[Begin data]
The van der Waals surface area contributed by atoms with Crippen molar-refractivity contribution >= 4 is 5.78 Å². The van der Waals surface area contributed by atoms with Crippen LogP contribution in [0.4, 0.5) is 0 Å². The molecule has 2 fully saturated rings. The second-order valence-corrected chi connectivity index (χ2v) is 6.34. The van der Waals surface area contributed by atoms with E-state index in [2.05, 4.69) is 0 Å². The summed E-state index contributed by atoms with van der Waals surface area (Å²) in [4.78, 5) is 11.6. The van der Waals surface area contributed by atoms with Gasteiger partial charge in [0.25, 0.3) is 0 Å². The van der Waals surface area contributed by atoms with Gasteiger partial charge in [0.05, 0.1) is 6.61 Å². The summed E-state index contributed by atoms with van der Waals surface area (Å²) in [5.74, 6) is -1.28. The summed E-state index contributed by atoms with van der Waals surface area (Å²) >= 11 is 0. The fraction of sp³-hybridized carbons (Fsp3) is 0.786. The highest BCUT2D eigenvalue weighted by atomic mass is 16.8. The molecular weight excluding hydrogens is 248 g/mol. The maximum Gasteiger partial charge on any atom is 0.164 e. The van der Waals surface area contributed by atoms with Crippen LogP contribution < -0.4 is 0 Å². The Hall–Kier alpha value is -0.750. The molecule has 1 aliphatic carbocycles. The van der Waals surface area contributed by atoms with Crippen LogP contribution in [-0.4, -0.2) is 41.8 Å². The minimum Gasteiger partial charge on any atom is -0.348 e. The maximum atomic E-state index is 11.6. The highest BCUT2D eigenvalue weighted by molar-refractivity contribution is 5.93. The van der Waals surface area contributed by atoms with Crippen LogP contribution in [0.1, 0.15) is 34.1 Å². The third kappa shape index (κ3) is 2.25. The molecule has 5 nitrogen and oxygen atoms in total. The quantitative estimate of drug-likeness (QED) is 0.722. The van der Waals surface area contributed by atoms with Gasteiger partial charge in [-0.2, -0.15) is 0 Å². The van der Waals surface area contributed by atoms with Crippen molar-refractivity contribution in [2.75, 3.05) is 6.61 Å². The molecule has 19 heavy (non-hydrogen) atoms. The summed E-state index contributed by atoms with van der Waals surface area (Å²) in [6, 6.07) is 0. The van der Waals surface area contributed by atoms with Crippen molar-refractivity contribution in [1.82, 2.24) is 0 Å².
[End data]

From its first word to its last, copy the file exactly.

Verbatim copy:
The van der Waals surface area contributed by atoms with Crippen molar-refractivity contribution >= 4 is 5.78 Å². The van der Waals surface area contributed by atoms with Crippen LogP contribution in [0.4, 0.5) is 0 Å². The molecule has 2 fully saturated rings. The second-order valence-corrected chi connectivity index (χ2v) is 6.34. The van der Waals surface area contributed by atoms with E-state index in [2.05, 4.69) is 0 Å². The summed E-state index contributed by atoms with van der Waals surface area (Å²) in [4.78, 5) is 11.6. The van der Waals surface area contributed by atoms with Gasteiger partial charge in [0.25, 0.3) is 0 Å². The van der Waals surface area contributed by atoms with Gasteiger partial charge in [0.05, 0.1) is 6.61 Å². The summed E-state index contributed by atoms with van der Waals surface area (Å²) in [5.74, 6) is -1.28. The summed E-state index contributed by atoms with van der Waals surface area (Å²) >= 11 is 0. The fraction of sp³-hybridized carbons (Fsp3) is 0.786. The highest BCUT2D eigenvalue weighted by atomic mass is 16.8. The molecular weight excluding hydrogens is 248 g/mol. The maximum Gasteiger partial charge on any atom is 0.164 e. The van der Waals surface area contributed by atoms with Crippen LogP contribution < -0.4 is 0 Å². The Hall–Kier alpha value is -0.750. The molecule has 1 aliphatic carbocycles. The van der Waals surface area contributed by atoms with Crippen LogP contribution in [-0.4, -0.2) is 41.8 Å². The minimum Gasteiger partial charge on any atom is -0.348 e. The maximum atomic E-state index is 11.6. The highest BCUT2D eigenvalue weighted by molar-refractivity contribution is 5.93. The van der Waals surface area contributed by atoms with Crippen LogP contribution in [0.1, 0.15) is 34.1 Å². The third kappa shape index (κ3) is 2.25. The molecule has 5 nitrogen and oxygen atoms in total. The quantitative estimate of drug-likeness (QED) is 0.722. The van der Waals surface area contributed by atoms with Gasteiger partial charge in [-0.2, -0.15) is 0 Å². The van der Waals surface area contributed by atoms with Crippen molar-refractivity contribution in [2.75, 3.05) is 6.61 Å². The molecule has 19 heavy (non-hydrogen) atoms. The summed E-state index contributed by atoms with van der Waals surface area (Å²) in [6, 6.07) is 0. The van der Waals surface area contributed by atoms with Crippen molar-refractivity contribution in [1.82, 2.24) is 0 Å².